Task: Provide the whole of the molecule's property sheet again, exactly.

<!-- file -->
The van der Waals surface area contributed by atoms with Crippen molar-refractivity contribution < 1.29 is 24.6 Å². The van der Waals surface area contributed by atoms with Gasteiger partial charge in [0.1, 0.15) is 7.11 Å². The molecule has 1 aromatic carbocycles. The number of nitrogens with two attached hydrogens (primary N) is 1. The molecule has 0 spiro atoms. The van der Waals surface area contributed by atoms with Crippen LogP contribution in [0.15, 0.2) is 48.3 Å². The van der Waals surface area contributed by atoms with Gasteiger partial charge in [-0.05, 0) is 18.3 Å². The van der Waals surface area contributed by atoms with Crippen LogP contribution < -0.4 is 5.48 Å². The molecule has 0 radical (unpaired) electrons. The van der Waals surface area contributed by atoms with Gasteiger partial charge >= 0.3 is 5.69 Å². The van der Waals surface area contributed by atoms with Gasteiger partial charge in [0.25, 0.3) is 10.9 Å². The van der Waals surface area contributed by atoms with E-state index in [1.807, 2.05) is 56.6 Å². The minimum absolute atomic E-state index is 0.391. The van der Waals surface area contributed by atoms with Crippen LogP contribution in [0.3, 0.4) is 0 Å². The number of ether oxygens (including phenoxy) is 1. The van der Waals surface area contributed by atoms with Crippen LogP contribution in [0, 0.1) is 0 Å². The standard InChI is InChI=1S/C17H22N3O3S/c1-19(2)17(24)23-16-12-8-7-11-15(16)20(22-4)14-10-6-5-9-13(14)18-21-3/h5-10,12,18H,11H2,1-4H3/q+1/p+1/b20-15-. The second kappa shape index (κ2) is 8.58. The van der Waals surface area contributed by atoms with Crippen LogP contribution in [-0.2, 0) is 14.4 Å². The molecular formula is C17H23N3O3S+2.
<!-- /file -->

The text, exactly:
The van der Waals surface area contributed by atoms with Crippen molar-refractivity contribution < 1.29 is 24.6 Å². The van der Waals surface area contributed by atoms with Gasteiger partial charge in [0.1, 0.15) is 7.11 Å². The molecule has 1 aromatic carbocycles. The number of nitrogens with two attached hydrogens (primary N) is 1. The molecule has 0 spiro atoms. The van der Waals surface area contributed by atoms with Crippen LogP contribution in [0.15, 0.2) is 48.3 Å². The van der Waals surface area contributed by atoms with Gasteiger partial charge in [-0.05, 0) is 18.3 Å². The van der Waals surface area contributed by atoms with Crippen LogP contribution < -0.4 is 5.48 Å². The molecule has 0 radical (unpaired) electrons. The van der Waals surface area contributed by atoms with Gasteiger partial charge >= 0.3 is 5.69 Å². The van der Waals surface area contributed by atoms with Gasteiger partial charge in [0.25, 0.3) is 10.9 Å². The van der Waals surface area contributed by atoms with E-state index in [1.807, 2.05) is 56.6 Å². The minimum absolute atomic E-state index is 0.391. The van der Waals surface area contributed by atoms with Crippen LogP contribution in [0.3, 0.4) is 0 Å². The number of ether oxygens (including phenoxy) is 1. The van der Waals surface area contributed by atoms with Crippen LogP contribution in [0, 0.1) is 0 Å². The standard InChI is InChI=1S/C17H22N3O3S/c1-19(2)17(24)23-16-12-8-7-11-15(16)20(22-4)14-10-6-5-9-13(14)18-21-3/h5-10,12,18H,11H2,1-4H3/q+1/p+1/b20-15-. The second kappa shape index (κ2) is 8.58. The van der Waals surface area contributed by atoms with Crippen LogP contribution in [-0.2, 0) is 14.4 Å². The molecular formula is C17H23N3O3S+2.